How to Choose Your Excess: High vs Low

This women is reading the PD article on how to choose your excess.

When you choose your excess is it better to go high or low? There’s no right or wrong answer because it’s a bit like choosing shoes – they need to be the right fit for you.

If you’re on a mission for shoes, you might ask the store assistant to let you try a few sizes. This allows you to see which ones fit you perfectly. You may try on a few different styles. You’ll think about what kinds of situations you’ll wear them in. You may decide to branch out into comfy heels or simply stick to familiar flats.

And you’re always going to consider your budget before buying.

Similarly, choosing an excess is about:

1. Looking back at past experience and what you expect to encounter in future, then

2. Factoring in your financial situation, before

3. Deciding on what dollar amount you can commit to in securing financial cover when you need it.

Let’s dive a little deeper…

Understanding choosing your excess

It’s always clever to recap your understanding of what an excess is before making a choice on whether to choose high or low.

Two of the moving parts in your car insurance policy are your premium and your excess. Another is the value of your car as listed in your policy (read this: What’s the Difference Between Market Value and Agreed Value). But we digress…

As you know, your premium is the amount of money you pay for the financial protection your car insurer provides. Your excess is the lump sum you pay when you make a successful claim to get your car repaired and back into action.

These two moving parts are a bit like a seesaw. If your excess is low, your premium will be higher and if you select a higher excess your premium will be lower.

This car has been in an accident and the driver will be able to claim from their car insurance to help cover the cost of repair or replacement.

Car insurance excess: how it works

The excess amount you choose when locking in your car insurance policy is then fixed across the policy duration. Anything over and above your excess will be paid by your insurer, in the event of a successful claim.

As an example, if your excess is $500 and your car costs $3,000 to fix, your insurer will pay the remaining $2,500. If your car repairs will instead cost $6,000, your share to pay is still only the $500 excess. And you’ll pay this as a lump sum.

Therefore, you’ll need to be confident you’re happy with the car insurance excess amount you choose to commit to. If you set your excess at $1,500, is that an amount you’ve budgeted for? Will you be able to pay it if you needed to? Because if not, you might want to opt for a lower excess – say $500.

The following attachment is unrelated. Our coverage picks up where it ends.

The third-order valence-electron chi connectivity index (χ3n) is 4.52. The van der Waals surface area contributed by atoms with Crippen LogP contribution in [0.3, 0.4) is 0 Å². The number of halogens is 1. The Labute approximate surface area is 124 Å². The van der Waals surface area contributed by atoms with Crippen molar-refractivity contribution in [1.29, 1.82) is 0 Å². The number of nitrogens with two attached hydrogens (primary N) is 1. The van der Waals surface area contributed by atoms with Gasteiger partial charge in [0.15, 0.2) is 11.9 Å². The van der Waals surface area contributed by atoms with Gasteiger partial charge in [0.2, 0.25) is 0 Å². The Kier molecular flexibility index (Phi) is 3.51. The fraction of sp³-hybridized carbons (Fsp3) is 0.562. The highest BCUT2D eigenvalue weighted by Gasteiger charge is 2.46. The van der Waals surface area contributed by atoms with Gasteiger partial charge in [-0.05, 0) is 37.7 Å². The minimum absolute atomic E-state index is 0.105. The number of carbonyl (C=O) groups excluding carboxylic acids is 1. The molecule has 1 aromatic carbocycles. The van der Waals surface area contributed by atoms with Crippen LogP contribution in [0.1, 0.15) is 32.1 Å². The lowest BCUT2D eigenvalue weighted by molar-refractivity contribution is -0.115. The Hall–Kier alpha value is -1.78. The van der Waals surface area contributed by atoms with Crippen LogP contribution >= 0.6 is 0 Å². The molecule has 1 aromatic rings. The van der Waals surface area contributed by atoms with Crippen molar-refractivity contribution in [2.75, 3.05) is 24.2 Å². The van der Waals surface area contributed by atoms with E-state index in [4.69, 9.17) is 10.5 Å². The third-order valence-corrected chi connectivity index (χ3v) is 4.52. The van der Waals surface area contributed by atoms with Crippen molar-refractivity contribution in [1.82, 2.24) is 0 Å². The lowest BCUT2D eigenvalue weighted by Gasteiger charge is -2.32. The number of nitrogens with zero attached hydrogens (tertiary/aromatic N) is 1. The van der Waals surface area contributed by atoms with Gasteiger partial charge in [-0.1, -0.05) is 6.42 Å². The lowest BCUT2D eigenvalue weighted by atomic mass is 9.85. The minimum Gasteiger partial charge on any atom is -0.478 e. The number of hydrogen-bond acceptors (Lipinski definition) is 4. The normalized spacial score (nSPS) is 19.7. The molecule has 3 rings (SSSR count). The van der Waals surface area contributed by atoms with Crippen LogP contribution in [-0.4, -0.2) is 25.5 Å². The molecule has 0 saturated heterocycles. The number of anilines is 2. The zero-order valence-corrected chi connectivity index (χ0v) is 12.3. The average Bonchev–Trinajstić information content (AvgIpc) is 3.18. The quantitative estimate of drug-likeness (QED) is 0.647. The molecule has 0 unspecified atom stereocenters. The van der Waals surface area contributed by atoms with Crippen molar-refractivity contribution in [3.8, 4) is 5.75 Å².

If you can afford the higher upfront car insurance premium that comes along with that, of course… Your ultimate decision is whether to pay less now and more later, or more now and less later.

Other excesses

While you’re pondering how to choose your excess, we must mention other types of excess payments you might encounter. Outside your agreed excess amount, that is. And they all depend on who’s driving your car.

To account for the increased risk involved with certain drivers, some insurers might apply excesses such as an age excess, an inexperienced driver excess and an unlisted driver excess.

Unsure which applies to your circumstances? Insurance providers’ product disclosure statements outline what types of excesses they charge. Make sure you’re across what’s covered in your policy or not before you commit.

High excess vs low?

So why would you choose one over the other? It all depends on your individual needs and your budget.

If budget is your concern, perhaps read our 5 ways to lower your insurance premium before doing your figures. And when considering your needs, give the below a read….

Choose your excess based on your needs

When you buy shoes, you’d spend a bit of time thinking about where and how often you’ll wear them. When it comes to your car insurance excess, include the following in your considerations:

  • How often do you drive your car?
  • What kind of driver are you – do you take risks or are you a Safety Sam?
  • Where do you drive and where do you park the car?
  • Who else drives your car, or are you the only driver? If the latter, here are 7 financial perks of being the only driver of your car

But really, it’s all about your finances. Your decision will ultimately come down to your budget, both now and what you expect it to be in the future. 

This women has a PD Comprehensive Car Insurance plan and has selected a higher premium toward a lower excess.

Choose your excess and bust it

And while we’re talking budgets and car insurance excess payments, did you know PD Insurance offers an Excess Buster?

This is our most popular comprehensive car insurance optional add-on and it’s easy to see why… In the event you need to pay your basic excess, we pay it for you instead (once per year).

Car insurance – why do you need it?

Your car insurance policy is designed to give you financial protection against the unforeseeable. Over the next 10 years you might never get a scratch on your car, or you might have your car written off by another driver tomorrow.

Or a tree branch might fall on it next week. Or a thief takes a joyride in in next month. Anything can happen, no matter how careful you are.

The purpose of car insurance is to provide you with protection for your back pocket. So you can confidently use your car each day.

Choose your excess – over to you

Tell us your opinion: have you made a claim where you wished you had a lower excess? Or where you were relieved to only pay a small excess? Or perhaps you’re happy with a higher excess and a lower premium? We’re interested in what you have to say – leave us a comment.

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